Not all episodes of mania look the same. Sometimes, it appears as if the individual is in a particularly good mood. Other times, it looks very much like the theatrical behavior I told you about a moment ago. Clinicians differentiate between two types of mania: the balls-out, no-holds-barred manic behavior which features elevated mood and some kind of risky, compulsive behavior like overspending money, hypersexuality, or increased risk-taking; and the lower-level, feel good and super happy behavior (without the risky business) called hypomania.
Manic symptoms never appear by themselves. It wouldn't make sense, and it certainly wouldn't gel with reality. Everyone, psychologically healthy or otherwise, can't run on feeling good forever and ever. Emotional states fluctuate. However, persons with bipolar disorder can experience wild and unpredictable mood swings (this is called "cycling") and cannot control their feelings in either state.
I've read that there is sometimes a bit of confusion between being bipolar and manic depressive? Is there a difference? If so, what are they?
Bipolar disorder and manic depression refer to the same psychological disorder. Bipolar disorder is used today because people with the disorder transition from manic to depressive states and back -- thus, two "poles" of dysfunction. This is distinct from clinical depression, a "unipolar" disorder.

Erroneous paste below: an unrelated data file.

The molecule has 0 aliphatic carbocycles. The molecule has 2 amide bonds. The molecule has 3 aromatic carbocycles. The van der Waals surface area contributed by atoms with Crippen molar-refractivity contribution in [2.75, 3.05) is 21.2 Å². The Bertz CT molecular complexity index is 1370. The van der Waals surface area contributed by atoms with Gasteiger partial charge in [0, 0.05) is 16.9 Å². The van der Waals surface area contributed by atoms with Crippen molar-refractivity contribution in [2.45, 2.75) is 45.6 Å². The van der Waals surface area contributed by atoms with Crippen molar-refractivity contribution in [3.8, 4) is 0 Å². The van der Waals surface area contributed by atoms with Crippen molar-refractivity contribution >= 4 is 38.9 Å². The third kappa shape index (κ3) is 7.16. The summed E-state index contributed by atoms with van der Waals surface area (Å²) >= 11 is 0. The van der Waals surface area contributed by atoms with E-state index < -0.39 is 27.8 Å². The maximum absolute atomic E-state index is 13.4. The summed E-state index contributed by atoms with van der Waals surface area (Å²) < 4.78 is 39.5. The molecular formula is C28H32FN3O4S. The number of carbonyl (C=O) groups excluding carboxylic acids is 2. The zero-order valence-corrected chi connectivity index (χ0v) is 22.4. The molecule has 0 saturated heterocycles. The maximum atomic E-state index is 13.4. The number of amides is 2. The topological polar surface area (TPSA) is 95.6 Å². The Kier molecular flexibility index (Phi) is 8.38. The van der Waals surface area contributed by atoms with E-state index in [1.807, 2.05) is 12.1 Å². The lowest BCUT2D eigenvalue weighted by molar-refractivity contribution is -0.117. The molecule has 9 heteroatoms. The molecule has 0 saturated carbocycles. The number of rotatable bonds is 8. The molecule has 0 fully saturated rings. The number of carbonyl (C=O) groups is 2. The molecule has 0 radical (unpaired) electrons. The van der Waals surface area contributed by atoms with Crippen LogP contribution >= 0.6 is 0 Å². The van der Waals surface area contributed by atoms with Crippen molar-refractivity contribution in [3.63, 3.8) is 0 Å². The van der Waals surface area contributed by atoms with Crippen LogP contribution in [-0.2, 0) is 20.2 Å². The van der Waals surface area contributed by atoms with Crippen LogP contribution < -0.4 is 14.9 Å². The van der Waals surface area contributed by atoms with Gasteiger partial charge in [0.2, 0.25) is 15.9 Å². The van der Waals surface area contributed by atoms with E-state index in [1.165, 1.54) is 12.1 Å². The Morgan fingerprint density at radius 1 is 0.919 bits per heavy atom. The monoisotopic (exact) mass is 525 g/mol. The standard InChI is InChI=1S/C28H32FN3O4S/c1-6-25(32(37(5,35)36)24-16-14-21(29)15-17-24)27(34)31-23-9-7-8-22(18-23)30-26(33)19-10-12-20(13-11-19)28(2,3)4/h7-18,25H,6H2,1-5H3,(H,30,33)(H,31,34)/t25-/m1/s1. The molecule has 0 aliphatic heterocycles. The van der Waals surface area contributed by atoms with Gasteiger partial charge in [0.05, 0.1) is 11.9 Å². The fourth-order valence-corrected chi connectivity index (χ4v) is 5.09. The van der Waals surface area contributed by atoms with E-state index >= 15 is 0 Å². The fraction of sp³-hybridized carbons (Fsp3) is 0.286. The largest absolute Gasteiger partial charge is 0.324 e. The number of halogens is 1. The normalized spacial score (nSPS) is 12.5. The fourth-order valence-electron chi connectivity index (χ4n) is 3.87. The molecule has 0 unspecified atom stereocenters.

How does a doctor diagnose bipolar disorder? Can a medical doctor diagnose it or only a psychologist?
Medical doctors and psychologists can both detect bipolar disorder so long as they both have appropriate clinical, psychological training.
Bipolar disorder is very difficult to diagnose properly. At minimum, the professional needs enough evidence to conclude that the client has been cycling back and forth between manic and depressive states with each state lasting most of the time, daily, for at least one week. The ideal diagnosis would involve the professional meeting with members of the whole family and getting each person's point of view on the client's behavior over a period of time in addition to any client self-reporting. Diagnostics may be extended. Even in the cases of standard clinical depression, professionals need to ask about manic episodes to be sure of a correct diagnosis. If bipolar is treated with the same medicines as clinical depression, bipolar symptoms can actually worsen. Diagnosis may take as long as several months, even years, to complete.